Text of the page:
J. Burghardt, B. Leavy, J. Guilkey, Z. Xue, R. Brannon
The capability of the generalized interpolation material point (GIMP) method in simulation of penetration events is investigated. A series of experiments was performed wherein a shaped charge jet penetrates into a stack of aluminum plates. Electronic switches were used to measure the penetration time history. Flash x-ray techniques were used to measure the density,length, radius and velocity of the shaped charge jet. Simulations of the penetration event were performed using the Uintah MPM/GIMP code with several different models of the shaped charge jet being used. The predicted penetration time history for each jet model is compared with the experimentally observed penetration history. It was found that the characteristics of the predicted penetration were dependent on the way that the jet data are translated to a discrete description. The discrete jet descriptions were modified such that the predicted penetration histories fell very close to the range of the experimental data. In comparing the various discrete jet descriptions it was found that the cumulative kinetic energy flux curve represents an important way of characterizing the penetration characteristics of the jet. The GIMP method was found to be well suited for simulation of high rate penetration events.
In a conventional MPM formulation, the shape functions on the grid are the same as in a traditional FEM solution. In the CPDI, the shape functions on the grid are replaced by alternative (and still linearly complete*) shape functions, given by piecewise linear interpolations of the traditional FEM shape functions to the boundaries of the particles. This change provides FEM-level accuracy in moderately deforming regions while retaining the attractive feature of MPM that particles can move arbitrarily relative to one another in massively deforming regions (provided, of course, that the deformation is updated in a manner compatible with the constitutive model).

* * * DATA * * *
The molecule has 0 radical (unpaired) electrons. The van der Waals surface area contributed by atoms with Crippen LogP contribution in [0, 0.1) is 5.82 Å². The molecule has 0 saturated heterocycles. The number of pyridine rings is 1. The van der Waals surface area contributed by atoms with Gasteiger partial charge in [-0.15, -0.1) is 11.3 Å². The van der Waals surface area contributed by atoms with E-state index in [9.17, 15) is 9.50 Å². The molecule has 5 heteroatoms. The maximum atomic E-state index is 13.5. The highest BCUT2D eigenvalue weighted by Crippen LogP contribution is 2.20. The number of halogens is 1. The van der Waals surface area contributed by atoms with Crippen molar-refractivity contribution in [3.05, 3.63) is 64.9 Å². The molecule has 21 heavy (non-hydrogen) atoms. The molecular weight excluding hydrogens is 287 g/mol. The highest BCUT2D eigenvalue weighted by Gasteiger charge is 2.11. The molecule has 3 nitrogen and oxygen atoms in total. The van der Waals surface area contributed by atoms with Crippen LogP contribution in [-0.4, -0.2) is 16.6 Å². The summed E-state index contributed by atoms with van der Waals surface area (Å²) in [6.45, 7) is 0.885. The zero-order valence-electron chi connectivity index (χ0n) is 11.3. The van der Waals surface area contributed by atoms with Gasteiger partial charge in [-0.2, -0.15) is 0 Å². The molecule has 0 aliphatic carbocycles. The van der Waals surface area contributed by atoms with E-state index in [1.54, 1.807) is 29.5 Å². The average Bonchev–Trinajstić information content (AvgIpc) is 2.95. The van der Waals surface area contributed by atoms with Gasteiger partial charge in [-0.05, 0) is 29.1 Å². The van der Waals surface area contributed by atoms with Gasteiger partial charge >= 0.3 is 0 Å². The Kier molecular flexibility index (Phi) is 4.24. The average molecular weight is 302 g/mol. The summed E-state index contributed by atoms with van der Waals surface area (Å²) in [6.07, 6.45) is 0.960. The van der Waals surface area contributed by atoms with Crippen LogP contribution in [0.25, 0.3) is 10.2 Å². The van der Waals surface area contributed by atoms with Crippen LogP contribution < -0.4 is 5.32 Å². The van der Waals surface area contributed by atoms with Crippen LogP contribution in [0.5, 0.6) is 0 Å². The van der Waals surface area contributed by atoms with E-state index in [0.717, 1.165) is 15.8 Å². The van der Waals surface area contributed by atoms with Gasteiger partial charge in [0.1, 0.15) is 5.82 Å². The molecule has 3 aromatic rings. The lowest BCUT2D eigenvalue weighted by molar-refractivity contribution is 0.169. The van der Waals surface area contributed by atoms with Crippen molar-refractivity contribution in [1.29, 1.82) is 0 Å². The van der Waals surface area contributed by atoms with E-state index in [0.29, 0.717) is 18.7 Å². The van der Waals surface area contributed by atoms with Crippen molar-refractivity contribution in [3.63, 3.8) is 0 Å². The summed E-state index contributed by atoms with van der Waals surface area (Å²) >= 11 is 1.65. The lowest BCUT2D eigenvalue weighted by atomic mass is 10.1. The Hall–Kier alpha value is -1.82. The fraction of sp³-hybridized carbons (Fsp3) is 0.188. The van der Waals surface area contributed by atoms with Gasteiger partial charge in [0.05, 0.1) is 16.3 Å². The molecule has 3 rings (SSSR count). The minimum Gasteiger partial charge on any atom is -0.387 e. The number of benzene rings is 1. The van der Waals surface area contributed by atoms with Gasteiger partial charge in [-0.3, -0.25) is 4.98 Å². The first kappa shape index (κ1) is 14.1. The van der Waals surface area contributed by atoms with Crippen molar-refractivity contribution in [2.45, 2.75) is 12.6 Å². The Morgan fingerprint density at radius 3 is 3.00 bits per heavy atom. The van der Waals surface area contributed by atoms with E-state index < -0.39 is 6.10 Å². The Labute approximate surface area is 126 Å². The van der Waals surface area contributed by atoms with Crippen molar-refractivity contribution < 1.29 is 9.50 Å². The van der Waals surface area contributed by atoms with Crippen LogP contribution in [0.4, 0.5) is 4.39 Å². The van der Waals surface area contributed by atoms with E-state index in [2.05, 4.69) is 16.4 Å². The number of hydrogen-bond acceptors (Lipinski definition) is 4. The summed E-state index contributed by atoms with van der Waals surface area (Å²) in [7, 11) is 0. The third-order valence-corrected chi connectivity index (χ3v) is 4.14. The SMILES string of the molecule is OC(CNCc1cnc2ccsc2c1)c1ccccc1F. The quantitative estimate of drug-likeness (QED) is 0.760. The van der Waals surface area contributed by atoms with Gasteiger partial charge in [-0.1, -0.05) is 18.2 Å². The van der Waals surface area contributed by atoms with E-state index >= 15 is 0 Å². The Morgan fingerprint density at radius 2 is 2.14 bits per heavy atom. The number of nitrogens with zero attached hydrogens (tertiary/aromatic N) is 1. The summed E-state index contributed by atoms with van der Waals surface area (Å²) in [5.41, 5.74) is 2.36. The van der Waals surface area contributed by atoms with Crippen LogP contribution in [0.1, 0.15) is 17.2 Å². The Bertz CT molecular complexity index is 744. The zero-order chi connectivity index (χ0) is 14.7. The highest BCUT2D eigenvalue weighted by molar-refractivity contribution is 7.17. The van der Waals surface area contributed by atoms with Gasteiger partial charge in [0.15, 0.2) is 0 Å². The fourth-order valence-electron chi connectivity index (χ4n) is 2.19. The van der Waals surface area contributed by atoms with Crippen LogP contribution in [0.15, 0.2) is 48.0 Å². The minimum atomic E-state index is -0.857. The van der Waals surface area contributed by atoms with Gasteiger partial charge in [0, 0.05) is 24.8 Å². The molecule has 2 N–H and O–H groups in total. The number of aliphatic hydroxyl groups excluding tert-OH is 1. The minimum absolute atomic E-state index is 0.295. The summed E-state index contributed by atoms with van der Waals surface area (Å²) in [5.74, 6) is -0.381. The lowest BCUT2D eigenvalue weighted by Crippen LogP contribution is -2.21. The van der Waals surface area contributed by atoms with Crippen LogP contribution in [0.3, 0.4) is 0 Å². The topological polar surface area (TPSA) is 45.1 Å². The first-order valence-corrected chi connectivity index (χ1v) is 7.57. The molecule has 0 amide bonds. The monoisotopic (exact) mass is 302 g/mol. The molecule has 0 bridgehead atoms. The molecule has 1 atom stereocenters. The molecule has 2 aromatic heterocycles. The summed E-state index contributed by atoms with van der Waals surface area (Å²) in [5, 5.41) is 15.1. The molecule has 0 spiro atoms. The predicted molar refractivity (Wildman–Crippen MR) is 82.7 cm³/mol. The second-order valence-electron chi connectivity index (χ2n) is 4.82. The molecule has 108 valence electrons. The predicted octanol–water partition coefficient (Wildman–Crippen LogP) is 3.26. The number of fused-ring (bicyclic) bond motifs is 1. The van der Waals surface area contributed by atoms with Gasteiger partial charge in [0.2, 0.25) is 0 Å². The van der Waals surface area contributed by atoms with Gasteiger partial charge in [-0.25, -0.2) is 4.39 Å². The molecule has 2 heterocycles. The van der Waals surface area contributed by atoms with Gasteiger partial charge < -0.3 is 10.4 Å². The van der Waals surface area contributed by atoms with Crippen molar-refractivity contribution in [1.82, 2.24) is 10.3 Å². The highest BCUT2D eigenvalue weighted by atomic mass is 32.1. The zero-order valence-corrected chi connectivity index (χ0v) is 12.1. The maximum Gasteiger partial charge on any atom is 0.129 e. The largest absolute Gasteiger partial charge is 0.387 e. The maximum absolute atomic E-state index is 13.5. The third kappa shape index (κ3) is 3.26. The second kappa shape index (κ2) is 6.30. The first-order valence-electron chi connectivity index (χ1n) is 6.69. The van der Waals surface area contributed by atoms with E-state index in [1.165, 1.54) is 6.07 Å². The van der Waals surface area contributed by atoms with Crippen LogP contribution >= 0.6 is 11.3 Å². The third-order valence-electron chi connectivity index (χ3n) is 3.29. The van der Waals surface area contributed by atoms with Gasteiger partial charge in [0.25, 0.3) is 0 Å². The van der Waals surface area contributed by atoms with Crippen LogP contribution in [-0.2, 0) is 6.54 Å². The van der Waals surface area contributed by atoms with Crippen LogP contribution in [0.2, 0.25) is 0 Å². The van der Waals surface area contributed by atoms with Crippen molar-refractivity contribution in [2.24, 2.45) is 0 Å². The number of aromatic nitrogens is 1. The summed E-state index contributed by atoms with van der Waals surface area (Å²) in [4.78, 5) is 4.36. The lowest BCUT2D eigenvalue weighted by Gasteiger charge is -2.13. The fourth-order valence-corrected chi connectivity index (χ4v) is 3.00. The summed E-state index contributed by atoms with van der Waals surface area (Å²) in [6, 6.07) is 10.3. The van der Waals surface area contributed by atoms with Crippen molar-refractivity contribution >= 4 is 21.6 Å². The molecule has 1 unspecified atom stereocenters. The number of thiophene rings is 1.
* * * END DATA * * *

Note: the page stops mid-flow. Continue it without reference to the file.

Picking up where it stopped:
In the images below, the shaded regions are the traditional FEM “tent” linear shape functions in 1-D, and the solid lines are the CPDI interpolated shape functions, which clearly change based on particle position relative to the grid. Both the traditional FEM tent functions and these new CPDI functions are linearly complete (i.e., they can exactly fit any affine function). The tremendous advantage of CPDI is that the basis functions are extraordinarily simple over a particle domain, thus facilitating exact and efficient evaluation of integrals over particle domains.
The CSM group has independently confirmed a case study demonstrating the truth of a claim in the literature that any non-associative rate-independent model admits a non-physical dynamic achronistity instability. By stimulating a non-associative material in the “Sandler-Rubin wedge” (above yield but below the flow surface), plastic waves are generated that travel faster than elastic waves, thus introducing a negative net work in a closed strain cycle that essentially feeds energy into a propagating wave to produce unbounded increases in displacement with time.
Sandler-Rubin instability: an infinitesimal pulse grows as it propagates
The Uintah computational framework (UCF) has been adopted for simulation of shaped charge jet penetration and subsequent damage to geological formations. The Kayenta geomechanics model, as well as a simplified model for shakedown simulations has been incorporated within the UCF and is undergoing extensive development to enhance it to account for fluid in pore space.
A generic penetration simulation using Uintah
The host code (Uintah) itself has been enhanced to accommodate material variability and scale effects. Simulations have been performed that import flash X-ray data for the velocity and geometry of a particulated metallic jet so that uncertainty about the jet can be reduced to develop predictive models for target response. Uintah’s analytical polar decomposition has been replaced with an iterative algorithm to dramatically improve accuracy under large deformations. Continue reading